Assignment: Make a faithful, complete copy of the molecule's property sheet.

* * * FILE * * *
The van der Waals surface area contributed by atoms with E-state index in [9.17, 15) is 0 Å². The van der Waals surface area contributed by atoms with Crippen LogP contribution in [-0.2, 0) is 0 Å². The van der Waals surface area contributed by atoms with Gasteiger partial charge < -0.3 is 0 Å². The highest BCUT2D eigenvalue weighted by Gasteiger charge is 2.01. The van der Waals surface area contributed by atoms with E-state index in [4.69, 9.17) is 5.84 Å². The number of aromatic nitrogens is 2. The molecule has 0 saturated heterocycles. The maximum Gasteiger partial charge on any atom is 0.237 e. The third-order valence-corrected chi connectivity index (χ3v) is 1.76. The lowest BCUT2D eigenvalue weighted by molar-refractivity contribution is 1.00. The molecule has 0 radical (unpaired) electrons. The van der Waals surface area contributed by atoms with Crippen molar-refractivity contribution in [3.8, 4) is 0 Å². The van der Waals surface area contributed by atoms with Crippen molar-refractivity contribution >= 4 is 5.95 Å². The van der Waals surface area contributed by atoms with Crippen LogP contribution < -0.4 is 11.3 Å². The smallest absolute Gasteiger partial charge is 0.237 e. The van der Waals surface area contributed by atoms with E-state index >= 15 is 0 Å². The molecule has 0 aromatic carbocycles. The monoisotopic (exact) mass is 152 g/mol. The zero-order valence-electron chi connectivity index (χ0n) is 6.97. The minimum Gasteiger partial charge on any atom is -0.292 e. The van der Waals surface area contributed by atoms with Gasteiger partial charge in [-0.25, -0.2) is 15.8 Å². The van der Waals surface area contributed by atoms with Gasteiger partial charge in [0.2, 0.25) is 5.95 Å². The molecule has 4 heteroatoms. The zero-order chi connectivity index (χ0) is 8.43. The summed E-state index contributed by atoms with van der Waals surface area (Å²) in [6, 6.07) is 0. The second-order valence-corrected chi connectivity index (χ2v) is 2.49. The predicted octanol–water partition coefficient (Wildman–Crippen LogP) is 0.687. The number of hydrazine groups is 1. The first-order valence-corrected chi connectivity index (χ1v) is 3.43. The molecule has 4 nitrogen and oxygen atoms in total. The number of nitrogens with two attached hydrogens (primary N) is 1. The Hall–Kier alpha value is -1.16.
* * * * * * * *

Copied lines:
The van der Waals surface area contributed by atoms with E-state index in [9.17, 15) is 0 Å². The van der Waals surface area contributed by atoms with Crippen LogP contribution in [-0.2, 0) is 0 Å². The van der Waals surface area contributed by atoms with Gasteiger partial charge < -0.3 is 0 Å². The highest BCUT2D eigenvalue weighted by Gasteiger charge is 2.01. The van der Waals surface area contributed by atoms with E-state index in [4.69, 9.17) is 5.84 Å². The number of aromatic nitrogens is 2. The molecule has 0 saturated heterocycles. The maximum Gasteiger partial charge on any atom is 0.237 e. The third-order valence-corrected chi connectivity index (χ3v) is 1.76. The lowest BCUT2D eigenvalue weighted by molar-refractivity contribution is 1.00. The molecule has 0 radical (unpaired) electrons. The van der Waals surface area contributed by atoms with Crippen molar-refractivity contribution in [3.8, 4) is 0 Å². The van der Waals surface area contributed by atoms with Crippen molar-refractivity contribution >= 4 is 5.95 Å². The van der Waals surface area contributed by atoms with Crippen LogP contribution < -0.4 is 11.3 Å². The smallest absolute Gasteiger partial charge is 0.237 e. The van der Waals surface area contributed by atoms with E-state index >= 15 is 0 Å². The molecule has 0 aromatic carbocycles. The monoisotopic (exact) mass is 152 g/mol. The zero-order valence-electron chi connectivity index (χ0n) is 6.97. The minimum Gasteiger partial charge on any atom is -0.292 e. The van der Waals surface area contributed by atoms with Gasteiger partial charge in [-0.25, -0.2) is 15.8 Å². The van der Waals surface area contributed by atoms with Gasteiger partial charge in [0.2, 0.25) is 5.95 Å². The molecule has 4 heteroatoms. The zero-order chi connectivity index (χ0) is 8.43. The summed E-state index contributed by atoms with van der Waals surface area (Å²) in [6, 6.07) is 0. The second-order valence-corrected chi connectivity index (χ2v) is 2.49. The predicted octanol–water partition coefficient (Wildman–Crippen LogP) is 0.687. The number of hydrazine groups is 1. The first-order valence-corrected chi connectivity index (χ1v) is 3.43. The molecule has 4 nitrogen and oxygen atoms in total. The number of nitrogens with two attached hydrogens (primary N) is 1. The Hall–Kier alpha value is -1.16.